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ESSAY XI.

ON SITTING FOR ONE'S PICTURE.

ESSAY XI.

ON SITTING FOR ONE'S PICTURE.

There is a pleasure in sitting for one's picture, which many persons are not aware of. People are coy on this subject at first, coquet with it, and pretend not to like it, as is the case with other venial indulgences, but they soon get over their scruples, and become resigned to their fate. There is a conscious vanity in it; and vanity is the aurum potabile in all our pleasures, the true elirir of human life. The sitter at first affects an air of indifference, throws himself into a slovenly or awkward position, like a clown when he goes a courting for the first time, but gradually recovers himself, attempts an attitude, and calls up

his best looks, the moment he receives inti. mation that there is something about him that will do for a picture. The beggar in the street is proud to have his picture painted, and would almost sit for nothing: the finest lady in the land is as fond of sitting to a favourite artist as of seating herself before her looking-glass; and

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the more so, as the glass in this case is sensible of her charms, and does all it can to fix or heighten them. Kings lay aside their crowns to sit for their portraits, and poets their laurels to sit for their busts! I am sure, my father had as little vanity, and as little love for the art as most persons: yet when he had sat to me a few times (now some twenty years ago), he grew evidently uneasy when it was a fine day, that is, when the sun shone into the room, so that we could not paint; and when it became cloudy, began to bustle about, and ask me if I was not getting ready. Poor old room! Does the sun still shine into thee, or does Hopefling its colours round thy walls, gaudier than the rainbow? No, never, while thy oak-pannels endure, will they inclose such fine movements of the brain as passed through mine, when the fresh hues of nature gleamed from the canvas, and my heart silently breathed the names of Rembrandt and Correggio! Between my father's love of sitting and mine of painting, we hit upon a tolerable likeness at last; but the picture is cracked and gone; and Megilp (that bane of the English school) has destroyed as fine an old Nonconformist head as one could hope to see in these degenerate times.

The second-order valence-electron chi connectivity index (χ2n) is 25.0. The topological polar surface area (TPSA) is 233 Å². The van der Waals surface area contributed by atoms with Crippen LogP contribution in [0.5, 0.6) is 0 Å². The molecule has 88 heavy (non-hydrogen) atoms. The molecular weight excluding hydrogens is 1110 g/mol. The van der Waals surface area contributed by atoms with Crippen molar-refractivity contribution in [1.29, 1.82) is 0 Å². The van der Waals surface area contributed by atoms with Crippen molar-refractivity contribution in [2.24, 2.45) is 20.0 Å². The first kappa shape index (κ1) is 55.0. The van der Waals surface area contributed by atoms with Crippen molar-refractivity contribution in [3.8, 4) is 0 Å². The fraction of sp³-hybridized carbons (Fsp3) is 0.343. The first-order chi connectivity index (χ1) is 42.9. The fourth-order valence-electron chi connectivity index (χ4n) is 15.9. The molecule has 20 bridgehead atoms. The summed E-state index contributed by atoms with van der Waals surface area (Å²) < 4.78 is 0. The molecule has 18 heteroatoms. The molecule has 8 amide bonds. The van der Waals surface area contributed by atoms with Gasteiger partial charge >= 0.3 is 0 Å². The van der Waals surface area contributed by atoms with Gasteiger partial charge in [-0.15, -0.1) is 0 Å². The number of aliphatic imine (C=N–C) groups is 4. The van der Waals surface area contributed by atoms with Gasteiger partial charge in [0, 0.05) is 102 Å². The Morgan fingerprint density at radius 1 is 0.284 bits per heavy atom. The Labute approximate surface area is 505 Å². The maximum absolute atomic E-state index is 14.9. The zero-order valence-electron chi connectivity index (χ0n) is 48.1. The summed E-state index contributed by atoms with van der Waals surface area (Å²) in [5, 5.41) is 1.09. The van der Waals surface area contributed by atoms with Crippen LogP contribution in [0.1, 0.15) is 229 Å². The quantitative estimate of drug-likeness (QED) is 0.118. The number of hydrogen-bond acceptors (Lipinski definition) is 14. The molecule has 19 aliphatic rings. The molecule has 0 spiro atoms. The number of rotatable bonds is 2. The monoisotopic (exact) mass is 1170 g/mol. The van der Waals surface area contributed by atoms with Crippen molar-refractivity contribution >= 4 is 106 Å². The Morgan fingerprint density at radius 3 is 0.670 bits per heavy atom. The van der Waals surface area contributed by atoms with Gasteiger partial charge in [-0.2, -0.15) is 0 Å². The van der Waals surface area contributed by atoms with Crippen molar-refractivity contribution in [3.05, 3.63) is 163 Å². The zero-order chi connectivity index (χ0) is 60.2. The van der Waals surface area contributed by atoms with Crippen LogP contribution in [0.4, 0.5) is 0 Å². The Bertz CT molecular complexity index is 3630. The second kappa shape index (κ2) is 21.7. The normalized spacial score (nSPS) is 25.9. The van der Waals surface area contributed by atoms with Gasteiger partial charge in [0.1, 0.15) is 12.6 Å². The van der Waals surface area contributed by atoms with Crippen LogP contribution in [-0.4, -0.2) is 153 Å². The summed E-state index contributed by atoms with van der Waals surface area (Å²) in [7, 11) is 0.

The fact is, that the having one's picture

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painted is like the creation of another self; and that is an idea, of the repetition or reduplication of which no man is ever tired, to the thousandth reflection. It has been said that lovers are never tired of each other's company, because they are always talking of themselves. This seems to be the bond of connexion (a delicate one it is !) between the painter and the sitterthey are always thinking and talking of the same thing, the picture, in which their self-love finds an equal counter-part. There is always something to be done or to be altered, that touches that sensitive chord-this feature was not exactly hit off, something is wanting to the nose or to the eye-brows, it may perhaps be as well to leave out this mark or that blemish, if it were possible to recal an expression that was remarked a short time before, it would be an indescribable advantage to the picture—a squint or a pimple on the face handsomely avoided may be a link of attachment ever after. He is no mean friend who conceals from ourselves, or only gently indicates, our obvious defects' to the world. The sitter, by his repeated, minute, fidgetty inquiries about himself may be supposed to take an indi. rect and laudable method of arriving at selfknowledge; and the artist, in self-defence, is obliged to cultivate a scrupulous tenderness to

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